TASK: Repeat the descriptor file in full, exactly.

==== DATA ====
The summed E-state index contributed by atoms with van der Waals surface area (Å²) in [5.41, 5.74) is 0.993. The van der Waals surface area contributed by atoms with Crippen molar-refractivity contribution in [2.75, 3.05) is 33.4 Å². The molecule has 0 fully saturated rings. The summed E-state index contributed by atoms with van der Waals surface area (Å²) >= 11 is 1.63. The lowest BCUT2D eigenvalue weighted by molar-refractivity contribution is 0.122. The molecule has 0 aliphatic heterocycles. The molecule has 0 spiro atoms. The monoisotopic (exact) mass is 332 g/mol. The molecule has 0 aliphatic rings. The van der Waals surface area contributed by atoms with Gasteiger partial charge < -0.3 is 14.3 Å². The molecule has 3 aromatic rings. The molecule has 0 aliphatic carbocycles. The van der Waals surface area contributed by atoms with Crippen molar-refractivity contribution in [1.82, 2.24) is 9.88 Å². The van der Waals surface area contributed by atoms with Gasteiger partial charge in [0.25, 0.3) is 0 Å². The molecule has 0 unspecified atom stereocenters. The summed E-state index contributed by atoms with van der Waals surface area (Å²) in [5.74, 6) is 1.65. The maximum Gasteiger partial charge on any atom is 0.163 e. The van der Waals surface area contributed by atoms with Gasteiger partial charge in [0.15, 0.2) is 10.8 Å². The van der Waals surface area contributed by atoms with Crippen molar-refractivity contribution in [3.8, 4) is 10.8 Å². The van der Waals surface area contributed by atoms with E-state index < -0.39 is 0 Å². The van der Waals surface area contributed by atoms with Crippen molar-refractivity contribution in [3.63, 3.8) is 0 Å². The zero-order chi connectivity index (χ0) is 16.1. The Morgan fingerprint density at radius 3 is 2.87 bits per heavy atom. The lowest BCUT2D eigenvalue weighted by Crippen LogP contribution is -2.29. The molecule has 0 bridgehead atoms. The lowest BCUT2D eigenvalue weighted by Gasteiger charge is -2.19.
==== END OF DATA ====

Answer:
The summed E-state index contributed by atoms with van der Waals surface area (Å²) in [5.41, 5.74) is 0.993. The van der Waals surface area contributed by atoms with Crippen molar-refractivity contribution in [2.75, 3.05) is 33.4 Å². The molecule has 0 fully saturated rings. The summed E-state index contributed by atoms with van der Waals surface area (Å²) >= 11 is 1.63. The lowest BCUT2D eigenvalue weighted by molar-refractivity contribution is 0.122. The molecule has 0 aliphatic heterocycles. The molecule has 0 spiro atoms. The monoisotopic (exact) mass is 332 g/mol. The molecule has 0 aliphatic rings. The van der Waals surface area contributed by atoms with Gasteiger partial charge < -0.3 is 14.3 Å². The molecule has 3 aromatic rings. The molecule has 0 aliphatic carbocycles. The van der Waals surface area contributed by atoms with Crippen molar-refractivity contribution in [1.82, 2.24) is 9.88 Å². The van der Waals surface area contributed by atoms with Gasteiger partial charge in [0.25, 0.3) is 0 Å². The molecule has 0 unspecified atom stereocenters. The summed E-state index contributed by atoms with van der Waals surface area (Å²) in [5.74, 6) is 1.65. The maximum Gasteiger partial charge on any atom is 0.163 e. The van der Waals surface area contributed by atoms with Gasteiger partial charge in [0.15, 0.2) is 10.8 Å². The van der Waals surface area contributed by atoms with Crippen molar-refractivity contribution in [3.8, 4) is 10.8 Å². The van der Waals surface area contributed by atoms with E-state index < -0.39 is 0 Å². The van der Waals surface area contributed by atoms with Crippen molar-refractivity contribution in [3.63, 3.8) is 0 Å². The zero-order chi connectivity index (χ0) is 16.1. The Morgan fingerprint density at radius 3 is 2.87 bits per heavy atom. The lowest BCUT2D eigenvalue weighted by Crippen LogP contribution is -2.29. The molecule has 0 bridgehead atoms. The lowest BCUT2D eigenvalue weighted by Gasteiger charge is -2.19.